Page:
“The richest Jew in the world” was asked to intervene on Israel’s behalf to repair the frayed ties between Jerusalem and Ankara, Turkish Prime Minister Recep Tayyip Erdoğan claimed.

Relations between Israel and Turkey, once strong, have soured since the rise of Erdogan’s Islamic-oriented government in Ankara, and were further worsened by the 2010 deaths of nine Turks in a clash with Israeli commandos attempting to halt a protest flotilla bound for Gaza

“They sent the richest Jewish man in the world [to us] a couple of months ago. What was the reason? He was supposed to be an intercessor,” Erdoğan said in a Monday interview with NTV News, adding that it was in Israel’s interest to repair ties with Turkey.

Turkish media reports suggested that the mystery man was in fact Ronald Lauder, the president of the World Jewish Congress and a cosmetics tycoon listed by Forbes among the richest Jews in the world.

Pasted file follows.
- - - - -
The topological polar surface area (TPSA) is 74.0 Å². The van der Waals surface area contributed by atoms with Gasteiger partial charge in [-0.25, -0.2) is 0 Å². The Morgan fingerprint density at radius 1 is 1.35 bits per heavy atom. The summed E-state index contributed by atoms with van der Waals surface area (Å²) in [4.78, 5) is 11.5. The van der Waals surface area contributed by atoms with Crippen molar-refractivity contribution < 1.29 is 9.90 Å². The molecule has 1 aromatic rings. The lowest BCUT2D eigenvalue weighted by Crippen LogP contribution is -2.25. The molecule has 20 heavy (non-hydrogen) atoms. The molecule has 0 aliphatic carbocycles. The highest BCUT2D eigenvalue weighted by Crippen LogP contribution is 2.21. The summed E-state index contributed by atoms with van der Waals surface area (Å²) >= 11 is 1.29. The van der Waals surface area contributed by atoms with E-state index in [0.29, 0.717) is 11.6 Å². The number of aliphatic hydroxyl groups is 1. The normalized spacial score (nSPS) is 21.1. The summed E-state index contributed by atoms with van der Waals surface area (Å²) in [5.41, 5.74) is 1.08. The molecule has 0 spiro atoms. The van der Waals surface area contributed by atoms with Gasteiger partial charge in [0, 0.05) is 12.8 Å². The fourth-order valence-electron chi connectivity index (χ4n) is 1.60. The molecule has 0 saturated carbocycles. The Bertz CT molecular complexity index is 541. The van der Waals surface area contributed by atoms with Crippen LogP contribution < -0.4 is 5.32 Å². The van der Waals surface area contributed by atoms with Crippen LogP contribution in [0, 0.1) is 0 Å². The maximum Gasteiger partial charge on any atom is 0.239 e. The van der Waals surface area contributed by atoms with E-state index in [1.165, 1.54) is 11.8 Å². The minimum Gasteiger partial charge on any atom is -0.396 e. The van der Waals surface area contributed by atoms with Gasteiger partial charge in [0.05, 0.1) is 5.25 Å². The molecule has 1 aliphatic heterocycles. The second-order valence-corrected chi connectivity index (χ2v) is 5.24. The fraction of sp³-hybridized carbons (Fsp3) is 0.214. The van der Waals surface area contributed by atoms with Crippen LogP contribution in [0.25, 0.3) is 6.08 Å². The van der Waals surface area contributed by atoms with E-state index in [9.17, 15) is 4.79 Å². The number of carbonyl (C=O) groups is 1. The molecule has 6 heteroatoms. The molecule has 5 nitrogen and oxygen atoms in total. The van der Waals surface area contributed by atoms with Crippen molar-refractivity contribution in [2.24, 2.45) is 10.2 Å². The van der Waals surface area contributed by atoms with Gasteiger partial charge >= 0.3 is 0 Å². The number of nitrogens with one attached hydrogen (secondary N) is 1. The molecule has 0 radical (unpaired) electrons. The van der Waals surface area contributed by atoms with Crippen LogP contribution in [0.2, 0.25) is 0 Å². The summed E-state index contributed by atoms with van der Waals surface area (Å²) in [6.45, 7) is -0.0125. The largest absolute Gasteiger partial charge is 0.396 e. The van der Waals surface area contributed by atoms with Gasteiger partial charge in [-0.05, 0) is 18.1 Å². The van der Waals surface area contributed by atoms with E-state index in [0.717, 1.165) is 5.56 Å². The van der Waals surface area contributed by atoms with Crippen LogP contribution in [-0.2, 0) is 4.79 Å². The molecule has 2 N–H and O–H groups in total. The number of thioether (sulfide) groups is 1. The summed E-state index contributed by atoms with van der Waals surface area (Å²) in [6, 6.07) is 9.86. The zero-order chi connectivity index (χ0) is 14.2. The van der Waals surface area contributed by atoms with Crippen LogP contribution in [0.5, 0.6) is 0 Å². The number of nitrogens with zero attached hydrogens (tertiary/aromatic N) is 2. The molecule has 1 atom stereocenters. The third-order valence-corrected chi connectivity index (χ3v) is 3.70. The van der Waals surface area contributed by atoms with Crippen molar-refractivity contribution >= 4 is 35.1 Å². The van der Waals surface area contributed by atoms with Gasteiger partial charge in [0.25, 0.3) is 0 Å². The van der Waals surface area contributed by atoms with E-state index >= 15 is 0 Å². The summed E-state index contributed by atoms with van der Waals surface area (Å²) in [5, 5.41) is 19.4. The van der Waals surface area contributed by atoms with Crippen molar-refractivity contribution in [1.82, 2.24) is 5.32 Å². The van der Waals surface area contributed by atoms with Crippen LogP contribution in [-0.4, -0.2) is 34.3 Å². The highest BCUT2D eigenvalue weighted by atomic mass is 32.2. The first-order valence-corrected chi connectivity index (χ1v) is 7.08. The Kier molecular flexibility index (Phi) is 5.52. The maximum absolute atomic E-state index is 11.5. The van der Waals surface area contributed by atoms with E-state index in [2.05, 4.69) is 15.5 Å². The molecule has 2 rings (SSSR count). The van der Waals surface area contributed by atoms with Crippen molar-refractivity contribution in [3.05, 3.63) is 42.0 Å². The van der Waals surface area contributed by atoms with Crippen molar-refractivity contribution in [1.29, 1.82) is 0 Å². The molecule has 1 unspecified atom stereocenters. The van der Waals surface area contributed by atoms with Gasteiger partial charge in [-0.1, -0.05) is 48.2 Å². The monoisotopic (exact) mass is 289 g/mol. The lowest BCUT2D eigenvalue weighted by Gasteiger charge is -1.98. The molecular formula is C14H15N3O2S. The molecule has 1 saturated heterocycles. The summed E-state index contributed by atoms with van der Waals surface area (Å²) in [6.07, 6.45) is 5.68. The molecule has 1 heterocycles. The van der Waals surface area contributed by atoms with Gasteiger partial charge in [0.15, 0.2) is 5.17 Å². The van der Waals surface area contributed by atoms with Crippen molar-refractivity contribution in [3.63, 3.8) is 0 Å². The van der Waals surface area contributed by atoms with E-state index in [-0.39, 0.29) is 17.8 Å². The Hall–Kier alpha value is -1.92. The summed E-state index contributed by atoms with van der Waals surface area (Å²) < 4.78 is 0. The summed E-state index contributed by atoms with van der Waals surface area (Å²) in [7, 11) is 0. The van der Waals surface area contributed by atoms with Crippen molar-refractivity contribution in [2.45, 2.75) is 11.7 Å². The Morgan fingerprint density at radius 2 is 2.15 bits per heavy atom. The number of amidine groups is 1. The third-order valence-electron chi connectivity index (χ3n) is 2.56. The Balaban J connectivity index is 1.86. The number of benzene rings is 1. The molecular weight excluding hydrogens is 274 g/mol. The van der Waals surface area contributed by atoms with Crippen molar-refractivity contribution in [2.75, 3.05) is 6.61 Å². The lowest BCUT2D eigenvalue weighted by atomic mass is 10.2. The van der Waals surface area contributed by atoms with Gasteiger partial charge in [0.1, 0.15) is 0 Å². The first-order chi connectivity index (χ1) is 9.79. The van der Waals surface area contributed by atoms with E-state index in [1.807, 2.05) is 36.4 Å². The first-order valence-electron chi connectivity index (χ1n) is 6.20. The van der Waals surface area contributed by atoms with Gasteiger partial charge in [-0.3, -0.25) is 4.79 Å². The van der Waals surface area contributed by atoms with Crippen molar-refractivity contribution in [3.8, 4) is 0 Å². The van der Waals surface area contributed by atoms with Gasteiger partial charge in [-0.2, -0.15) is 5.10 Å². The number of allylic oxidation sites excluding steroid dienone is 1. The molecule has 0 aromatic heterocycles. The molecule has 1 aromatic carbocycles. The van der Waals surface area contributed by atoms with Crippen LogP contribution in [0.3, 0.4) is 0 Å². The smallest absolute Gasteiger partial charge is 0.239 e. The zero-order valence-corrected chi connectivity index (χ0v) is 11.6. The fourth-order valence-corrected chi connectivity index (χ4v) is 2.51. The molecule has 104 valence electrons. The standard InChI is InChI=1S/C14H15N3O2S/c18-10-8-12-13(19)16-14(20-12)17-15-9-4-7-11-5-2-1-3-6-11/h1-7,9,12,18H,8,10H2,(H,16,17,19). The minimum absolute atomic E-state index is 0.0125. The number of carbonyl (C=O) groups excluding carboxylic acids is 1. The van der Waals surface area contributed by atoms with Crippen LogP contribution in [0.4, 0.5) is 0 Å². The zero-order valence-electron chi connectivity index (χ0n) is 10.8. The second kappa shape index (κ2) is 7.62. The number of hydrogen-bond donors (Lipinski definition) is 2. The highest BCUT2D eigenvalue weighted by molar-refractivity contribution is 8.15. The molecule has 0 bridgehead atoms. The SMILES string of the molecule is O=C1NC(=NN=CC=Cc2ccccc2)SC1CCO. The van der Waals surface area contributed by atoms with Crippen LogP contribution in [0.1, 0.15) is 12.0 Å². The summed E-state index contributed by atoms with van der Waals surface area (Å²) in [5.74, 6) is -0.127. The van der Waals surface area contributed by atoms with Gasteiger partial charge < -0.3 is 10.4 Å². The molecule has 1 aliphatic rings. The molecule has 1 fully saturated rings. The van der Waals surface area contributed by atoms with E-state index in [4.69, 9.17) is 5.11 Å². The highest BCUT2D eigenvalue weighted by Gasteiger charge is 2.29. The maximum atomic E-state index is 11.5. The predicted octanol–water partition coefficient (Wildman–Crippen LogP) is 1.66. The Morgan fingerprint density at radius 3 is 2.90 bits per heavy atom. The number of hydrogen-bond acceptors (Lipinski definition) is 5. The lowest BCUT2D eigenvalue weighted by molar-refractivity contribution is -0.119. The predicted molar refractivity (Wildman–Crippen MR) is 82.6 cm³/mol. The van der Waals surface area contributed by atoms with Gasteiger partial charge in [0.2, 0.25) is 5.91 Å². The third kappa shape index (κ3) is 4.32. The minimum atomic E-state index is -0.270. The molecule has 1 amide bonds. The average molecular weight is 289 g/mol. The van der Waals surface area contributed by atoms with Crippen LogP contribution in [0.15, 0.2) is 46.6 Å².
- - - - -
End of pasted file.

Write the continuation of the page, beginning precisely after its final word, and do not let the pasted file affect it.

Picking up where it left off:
Erdoğan reiterated Turkey’s conditions for reconciliation: that Israel apologize for the killing of the activists, pay compensation to the victims’ families, and lift the blockade on Gaza.

American businessman Ron Lauder seen at a press conference in Jerusalem, June 19, 2011. (photo credit: Miriam Alster/FLASH90)

American businessman Ron Lauder seen at a press conference in Jerusalem, June 19, 2011. (photo credit: Miriam Alster/FLASH90)

The Turkish prime minister also commented on the furor over the anti-Islam film “Innocence of Muslims“ that has set an indignant Islamic world ablaze. Erdoğan said he intends to raise the matter of the movie at the United Nations in a quest to have Islamophobia defined as a “hate crime.”

“The limits of freedom of expression and conscience end where others’ rights begin,” Erdoğan said. “You can say anything about religion, ideas and faith, but you have to stop when you cross the other’s [limit].”

In the same interview, Erdoğan reported that Turkey was continuing a campaign against Kurdish rebels who are fighting for independence. Erdoğan said that in the last month Turkish forces have “rendered ineffective” over 500 members of the Kurdistan Worker’s Party (PKK).